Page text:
Tyne and Wear
Rows of single-storey terraced cottages make Sunderland one of the most instantly recognisable industrial towns in the country. Of all the possible different types of Victorian working class housing, only Sunderland created this form. It has been hugely successful and the houses are as popular now as when they were first built.
The reasons for their enduring popularity are quite clear – they are quite roomy. Being single-storey they were cheap to build and they remain relatively cheap today. They are neighbourly but have the privacy of enclosed back yards. They vary in size from street to street so over their lives families can live in a variety of different cottages as their circumstances change.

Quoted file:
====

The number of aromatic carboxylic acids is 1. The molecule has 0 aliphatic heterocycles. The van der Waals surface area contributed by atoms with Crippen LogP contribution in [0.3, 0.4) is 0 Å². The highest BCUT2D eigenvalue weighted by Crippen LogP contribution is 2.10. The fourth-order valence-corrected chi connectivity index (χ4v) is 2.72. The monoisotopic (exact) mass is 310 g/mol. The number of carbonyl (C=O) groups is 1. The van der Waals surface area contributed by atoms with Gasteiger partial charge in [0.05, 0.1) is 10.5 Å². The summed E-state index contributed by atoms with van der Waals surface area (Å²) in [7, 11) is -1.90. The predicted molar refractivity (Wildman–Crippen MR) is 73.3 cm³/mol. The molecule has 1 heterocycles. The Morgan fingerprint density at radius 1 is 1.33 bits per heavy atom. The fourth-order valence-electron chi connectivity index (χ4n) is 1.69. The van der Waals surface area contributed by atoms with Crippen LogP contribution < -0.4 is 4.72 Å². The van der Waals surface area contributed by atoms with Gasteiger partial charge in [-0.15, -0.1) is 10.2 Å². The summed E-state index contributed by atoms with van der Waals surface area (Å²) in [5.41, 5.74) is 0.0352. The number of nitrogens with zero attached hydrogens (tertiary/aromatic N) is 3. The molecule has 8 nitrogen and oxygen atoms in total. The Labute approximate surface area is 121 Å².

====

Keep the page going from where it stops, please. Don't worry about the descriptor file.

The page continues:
An indication of their success is that Sunderland had the country’s first ‘Working Man’s’ building society and in 1890, home ownership in Sunderland was 27% of the population; in Birmingham it was 3%.
Cottages occur all around the central core of Sunderland but the High Barnes area, off Chester Road contains some particularly good examples.